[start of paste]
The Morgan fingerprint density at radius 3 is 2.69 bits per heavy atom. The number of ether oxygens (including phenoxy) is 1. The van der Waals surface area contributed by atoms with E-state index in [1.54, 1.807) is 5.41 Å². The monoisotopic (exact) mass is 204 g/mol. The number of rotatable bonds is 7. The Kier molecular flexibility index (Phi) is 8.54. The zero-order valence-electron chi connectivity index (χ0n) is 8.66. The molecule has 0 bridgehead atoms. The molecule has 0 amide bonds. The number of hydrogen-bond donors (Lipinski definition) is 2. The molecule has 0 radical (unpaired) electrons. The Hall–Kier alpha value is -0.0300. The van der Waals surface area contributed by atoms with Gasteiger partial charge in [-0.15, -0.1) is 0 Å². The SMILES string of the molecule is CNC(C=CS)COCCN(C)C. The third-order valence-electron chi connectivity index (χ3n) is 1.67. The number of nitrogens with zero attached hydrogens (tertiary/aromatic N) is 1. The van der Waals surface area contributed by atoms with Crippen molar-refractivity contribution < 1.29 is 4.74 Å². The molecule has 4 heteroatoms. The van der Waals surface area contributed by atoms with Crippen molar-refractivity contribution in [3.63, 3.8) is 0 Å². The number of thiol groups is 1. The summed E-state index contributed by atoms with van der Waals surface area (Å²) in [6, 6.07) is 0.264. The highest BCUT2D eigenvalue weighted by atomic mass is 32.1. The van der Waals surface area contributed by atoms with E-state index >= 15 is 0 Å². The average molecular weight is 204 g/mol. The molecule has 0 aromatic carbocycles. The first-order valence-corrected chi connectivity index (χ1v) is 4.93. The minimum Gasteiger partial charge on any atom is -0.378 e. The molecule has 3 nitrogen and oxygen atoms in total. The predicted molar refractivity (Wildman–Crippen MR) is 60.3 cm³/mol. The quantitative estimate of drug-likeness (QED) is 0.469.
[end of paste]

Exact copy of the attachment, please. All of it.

The Morgan fingerprint density at radius 3 is 2.69 bits per heavy atom. The number of ether oxygens (including phenoxy) is 1. The van der Waals surface area contributed by atoms with E-state index in [1.54, 1.807) is 5.41 Å². The monoisotopic (exact) mass is 204 g/mol. The number of rotatable bonds is 7. The Kier molecular flexibility index (Phi) is 8.54. The zero-order valence-electron chi connectivity index (χ0n) is 8.66. The molecule has 0 bridgehead atoms. The molecule has 0 amide bonds. The number of hydrogen-bond donors (Lipinski definition) is 2. The molecule has 0 radical (unpaired) electrons. The Hall–Kier alpha value is -0.0300. The van der Waals surface area contributed by atoms with Gasteiger partial charge in [-0.15, -0.1) is 0 Å². The SMILES string of the molecule is CNC(C=CS)COCCN(C)C. The third-order valence-electron chi connectivity index (χ3n) is 1.67. The number of nitrogens with zero attached hydrogens (tertiary/aromatic N) is 1. The van der Waals surface area contributed by atoms with Crippen molar-refractivity contribution < 1.29 is 4.74 Å². The molecule has 4 heteroatoms. The van der Waals surface area contributed by atoms with Crippen molar-refractivity contribution in [3.63, 3.8) is 0 Å². The number of thiol groups is 1. The summed E-state index contributed by atoms with van der Waals surface area (Å²) in [6, 6.07) is 0.264. The highest BCUT2D eigenvalue weighted by atomic mass is 32.1. The van der Waals surface area contributed by atoms with E-state index >= 15 is 0 Å². The average molecular weight is 204 g/mol. The molecule has 0 aromatic carbocycles. The first-order valence-corrected chi connectivity index (χ1v) is 4.93. The minimum Gasteiger partial charge on any atom is -0.378 e. The molecule has 3 nitrogen and oxygen atoms in total. The predicted molar refractivity (Wildman–Crippen MR) is 60.3 cm³/mol. The quantitative estimate of drug-likeness (QED) is 0.469.